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Frequently Asked Questions on Food Contact Notifications: Proprietary Rights

Can a notifier license its FCN to a third party?

In our opinion, it would be counterproductive and profoundly unsound to refer to effective notifications as "licenses," or to treat them as such by proposing sublicensing. Effective notifications do authorize the use of substances for specified intended uses but in no other respect bear the indicia of licenses like patents, approved new drug applications, or certain approved new device applications.

The new law does not contemplate a broadly expansive new FDA regulation of food-contact substance production methods, polymerization techniques, or other manufacturing details as is the case with drugs or devices. Rather, the notification program, like the Food Additive Regulations it is intended to replace, establishes the fact that a substance meeting stated specifications can be used for listed intended uses. It does not, need not, and should not fix the way in which the substance will be made so long as general good manufacturing practices are observed.

Thus, for example, in clearing by notification a new polymer, the notifier is asked to advise FDA as to the manufacturing process and reaction control agents used. However, these features are not "licensed"; indeed, alternative methods of manufacture or reaction control agents can be employed so long as the final food-contact substance meets the standard set forth in the notification when it becomes effective. This makes good sense. It would be a serious mistake with potentially severe consequences to label notifications "licenses" (like approved new drug applications) since this could bring about the need to notify FDA every time a manufacturing method change is contemplated -- and might even give rise to enforced factory registrations and inspections.

The framers of the new law intended a simplification of the regulation of a recognized minimal risk, not an escalation of regulation that would have no public health benefit.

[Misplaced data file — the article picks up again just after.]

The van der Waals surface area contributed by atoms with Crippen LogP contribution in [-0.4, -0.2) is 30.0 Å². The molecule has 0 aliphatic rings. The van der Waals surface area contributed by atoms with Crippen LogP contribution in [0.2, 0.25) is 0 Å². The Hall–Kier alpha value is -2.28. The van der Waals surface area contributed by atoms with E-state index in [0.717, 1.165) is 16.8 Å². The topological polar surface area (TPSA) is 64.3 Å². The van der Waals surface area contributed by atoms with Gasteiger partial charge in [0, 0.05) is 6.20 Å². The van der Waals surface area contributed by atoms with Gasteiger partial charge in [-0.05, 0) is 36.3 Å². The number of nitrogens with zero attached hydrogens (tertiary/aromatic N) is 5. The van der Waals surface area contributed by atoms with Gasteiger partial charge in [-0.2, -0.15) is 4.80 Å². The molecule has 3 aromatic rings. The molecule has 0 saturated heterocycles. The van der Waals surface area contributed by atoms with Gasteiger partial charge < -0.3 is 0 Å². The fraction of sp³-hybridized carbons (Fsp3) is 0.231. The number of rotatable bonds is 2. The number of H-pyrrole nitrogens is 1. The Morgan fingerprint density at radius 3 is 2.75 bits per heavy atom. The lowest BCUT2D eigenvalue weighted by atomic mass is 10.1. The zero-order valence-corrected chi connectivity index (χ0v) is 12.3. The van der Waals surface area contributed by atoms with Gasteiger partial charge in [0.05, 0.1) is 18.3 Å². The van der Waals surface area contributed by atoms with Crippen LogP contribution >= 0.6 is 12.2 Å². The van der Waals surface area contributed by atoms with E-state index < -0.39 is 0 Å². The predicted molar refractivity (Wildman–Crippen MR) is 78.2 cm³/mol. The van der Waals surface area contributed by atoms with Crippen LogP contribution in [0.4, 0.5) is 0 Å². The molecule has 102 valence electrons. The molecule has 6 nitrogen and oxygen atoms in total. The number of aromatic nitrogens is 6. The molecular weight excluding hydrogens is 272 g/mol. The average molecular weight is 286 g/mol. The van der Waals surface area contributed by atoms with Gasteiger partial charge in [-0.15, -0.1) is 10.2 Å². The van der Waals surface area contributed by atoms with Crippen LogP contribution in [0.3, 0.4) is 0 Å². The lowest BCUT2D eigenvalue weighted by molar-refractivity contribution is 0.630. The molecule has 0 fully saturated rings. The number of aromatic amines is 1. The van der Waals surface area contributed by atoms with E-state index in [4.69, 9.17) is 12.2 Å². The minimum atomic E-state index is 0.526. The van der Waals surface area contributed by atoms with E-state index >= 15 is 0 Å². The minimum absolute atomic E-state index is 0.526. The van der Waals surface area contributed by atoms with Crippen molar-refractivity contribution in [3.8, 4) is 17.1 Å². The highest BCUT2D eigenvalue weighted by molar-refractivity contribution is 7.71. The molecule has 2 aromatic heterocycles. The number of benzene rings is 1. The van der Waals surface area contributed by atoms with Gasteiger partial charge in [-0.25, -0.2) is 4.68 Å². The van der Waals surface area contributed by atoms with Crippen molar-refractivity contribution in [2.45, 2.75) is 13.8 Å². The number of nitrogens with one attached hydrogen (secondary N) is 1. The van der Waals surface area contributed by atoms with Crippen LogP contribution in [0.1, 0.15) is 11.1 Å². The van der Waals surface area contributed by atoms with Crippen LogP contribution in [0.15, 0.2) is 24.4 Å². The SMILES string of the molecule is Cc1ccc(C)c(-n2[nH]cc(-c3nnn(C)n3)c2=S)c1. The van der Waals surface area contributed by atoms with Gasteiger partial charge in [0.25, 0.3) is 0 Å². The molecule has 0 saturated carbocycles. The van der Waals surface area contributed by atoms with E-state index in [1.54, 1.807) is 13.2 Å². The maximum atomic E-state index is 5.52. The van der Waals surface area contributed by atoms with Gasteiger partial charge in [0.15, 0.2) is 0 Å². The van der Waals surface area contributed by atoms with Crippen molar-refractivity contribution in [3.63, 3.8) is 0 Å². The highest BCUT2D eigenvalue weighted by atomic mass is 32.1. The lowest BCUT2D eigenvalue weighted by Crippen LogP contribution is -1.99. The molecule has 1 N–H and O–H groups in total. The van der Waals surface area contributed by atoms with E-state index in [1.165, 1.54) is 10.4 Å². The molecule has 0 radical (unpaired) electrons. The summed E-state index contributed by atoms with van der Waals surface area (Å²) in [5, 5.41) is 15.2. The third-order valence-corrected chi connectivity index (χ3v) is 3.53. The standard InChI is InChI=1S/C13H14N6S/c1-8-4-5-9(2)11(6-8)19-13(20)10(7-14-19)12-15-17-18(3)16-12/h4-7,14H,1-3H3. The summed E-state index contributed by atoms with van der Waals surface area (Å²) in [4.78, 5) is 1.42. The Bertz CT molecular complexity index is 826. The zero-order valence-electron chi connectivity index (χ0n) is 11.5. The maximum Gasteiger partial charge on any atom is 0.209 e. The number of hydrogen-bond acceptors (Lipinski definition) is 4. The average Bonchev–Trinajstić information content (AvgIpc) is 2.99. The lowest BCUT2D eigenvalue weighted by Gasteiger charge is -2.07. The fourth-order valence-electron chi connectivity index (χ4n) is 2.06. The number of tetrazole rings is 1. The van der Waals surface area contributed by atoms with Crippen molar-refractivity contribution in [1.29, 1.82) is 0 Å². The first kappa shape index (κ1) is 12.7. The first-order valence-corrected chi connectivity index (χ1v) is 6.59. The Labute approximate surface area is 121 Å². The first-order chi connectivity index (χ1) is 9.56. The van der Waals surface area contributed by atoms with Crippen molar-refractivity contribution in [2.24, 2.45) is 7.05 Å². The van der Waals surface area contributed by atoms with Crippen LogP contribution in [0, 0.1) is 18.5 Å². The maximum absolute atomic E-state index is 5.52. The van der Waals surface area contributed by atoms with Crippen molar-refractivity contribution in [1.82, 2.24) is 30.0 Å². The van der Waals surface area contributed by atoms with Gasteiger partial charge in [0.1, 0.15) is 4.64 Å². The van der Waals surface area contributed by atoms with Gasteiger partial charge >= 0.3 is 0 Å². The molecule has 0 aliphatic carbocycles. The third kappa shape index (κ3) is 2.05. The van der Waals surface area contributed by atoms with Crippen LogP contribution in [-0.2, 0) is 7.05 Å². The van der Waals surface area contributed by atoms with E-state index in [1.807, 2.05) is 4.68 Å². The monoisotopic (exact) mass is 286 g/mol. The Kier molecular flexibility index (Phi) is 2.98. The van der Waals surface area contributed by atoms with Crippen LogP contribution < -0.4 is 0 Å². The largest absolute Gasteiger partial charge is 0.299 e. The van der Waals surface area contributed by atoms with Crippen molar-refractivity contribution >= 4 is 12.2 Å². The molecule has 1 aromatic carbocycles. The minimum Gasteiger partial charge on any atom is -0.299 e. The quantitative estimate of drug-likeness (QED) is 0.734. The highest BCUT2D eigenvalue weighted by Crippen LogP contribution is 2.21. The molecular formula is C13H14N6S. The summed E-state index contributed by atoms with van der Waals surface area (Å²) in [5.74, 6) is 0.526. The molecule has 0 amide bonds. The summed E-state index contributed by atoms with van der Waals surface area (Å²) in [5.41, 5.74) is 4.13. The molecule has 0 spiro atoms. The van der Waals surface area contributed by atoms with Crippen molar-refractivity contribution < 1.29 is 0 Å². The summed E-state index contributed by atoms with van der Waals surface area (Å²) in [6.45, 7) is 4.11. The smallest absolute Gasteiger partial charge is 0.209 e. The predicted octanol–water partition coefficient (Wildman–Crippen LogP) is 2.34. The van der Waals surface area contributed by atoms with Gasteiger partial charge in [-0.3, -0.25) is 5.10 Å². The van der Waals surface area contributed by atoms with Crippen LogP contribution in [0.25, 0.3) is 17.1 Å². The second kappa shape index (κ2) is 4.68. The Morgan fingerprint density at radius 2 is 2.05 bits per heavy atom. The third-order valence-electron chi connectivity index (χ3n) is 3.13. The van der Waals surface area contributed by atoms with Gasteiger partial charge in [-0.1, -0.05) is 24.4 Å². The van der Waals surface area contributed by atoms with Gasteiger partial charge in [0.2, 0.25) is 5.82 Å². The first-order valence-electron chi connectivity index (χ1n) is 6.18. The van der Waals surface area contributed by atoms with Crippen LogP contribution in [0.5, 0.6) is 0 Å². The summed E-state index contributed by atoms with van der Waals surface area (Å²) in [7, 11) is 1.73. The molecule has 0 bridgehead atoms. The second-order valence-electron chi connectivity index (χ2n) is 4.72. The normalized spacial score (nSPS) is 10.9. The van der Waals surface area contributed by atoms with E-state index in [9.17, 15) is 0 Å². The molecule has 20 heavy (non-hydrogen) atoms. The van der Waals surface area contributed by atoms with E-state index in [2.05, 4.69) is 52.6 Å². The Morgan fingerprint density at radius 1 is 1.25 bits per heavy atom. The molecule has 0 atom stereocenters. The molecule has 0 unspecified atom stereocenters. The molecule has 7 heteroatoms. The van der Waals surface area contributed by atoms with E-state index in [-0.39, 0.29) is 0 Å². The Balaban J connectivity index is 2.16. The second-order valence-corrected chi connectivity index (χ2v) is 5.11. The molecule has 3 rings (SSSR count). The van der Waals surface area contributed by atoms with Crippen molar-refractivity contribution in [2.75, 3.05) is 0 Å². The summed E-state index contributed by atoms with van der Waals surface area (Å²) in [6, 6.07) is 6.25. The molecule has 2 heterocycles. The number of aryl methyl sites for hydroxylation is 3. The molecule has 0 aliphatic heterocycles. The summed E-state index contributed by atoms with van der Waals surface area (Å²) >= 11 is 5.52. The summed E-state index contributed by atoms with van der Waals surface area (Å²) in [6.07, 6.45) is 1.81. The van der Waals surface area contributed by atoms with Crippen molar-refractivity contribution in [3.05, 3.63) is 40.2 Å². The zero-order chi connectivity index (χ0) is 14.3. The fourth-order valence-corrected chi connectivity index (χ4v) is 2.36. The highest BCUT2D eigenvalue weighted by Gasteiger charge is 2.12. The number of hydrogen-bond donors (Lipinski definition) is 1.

Can a notifier transfer or assign its FCN to a third party?

In the event of the sale of a business, a change in corporate control, or a change in the name of the notifying company, the company should be able to transfer an FCN to the successor organization simply by informing FDA of the change and providing authoritative documentation of the legal basis for the transfer.

A formal procedure to govern assignment or transfer transactions is not contemplated --probably because an FCN confers only a very short-term exclusivity, since anyone can file a similar notice that will become effective in 120 days. Rather, notice to the agency is all that is needed so that the agency can keep track of the extent of use of notified substances.

Nothing in the statute or proposed regulations provides that a notification can be assigned or transferred to a competitor. Certainly, a competitor can rely on the data the original filer has submitted to file its own FCN and prove the safety of the competing product if it can show that the characteristics of its product are the same. In short, there is so little incentive for the purchase of a notification that no special procedures exist -- or are likely to be established -- to facilitate purchases.

Can a notifier's proprietary right to an FCN expire?

FDA has the power to cancel an FCN if, at any time after the FCN becomes effective, FDA determines that the substance is unsafe.

In advising the FCN submitter that its FCN is effective, FDA may warn the notifier that it must alert FDA if the notifier becomes aware of data that raise questions about the safety of the intended use of the food-contact substance. In the event such data develops, the notifier's FCN could be cancelled.

Does an effective FCN grant an exclusive proprietary right?

One feature of an FCN that differs from a Food Additive Petition is the proprietary nature of an FCN. Unlike a patent or trademark, a notifier's proprietary right to an effective FCN is not necessarily exclusive. Another party or competitor can submit an FCN to FDA for the same substance and, provided FDA does not object, obtain its own notification in the normal course.

This process can be repeated by anyone who collects and submits adequate chemistry and toxicology data demonstrating that the substance is safe. A subsequent notifier can obtain and rely on the non-confidential data submitted by previous notifiers -- including migration and toxicology data.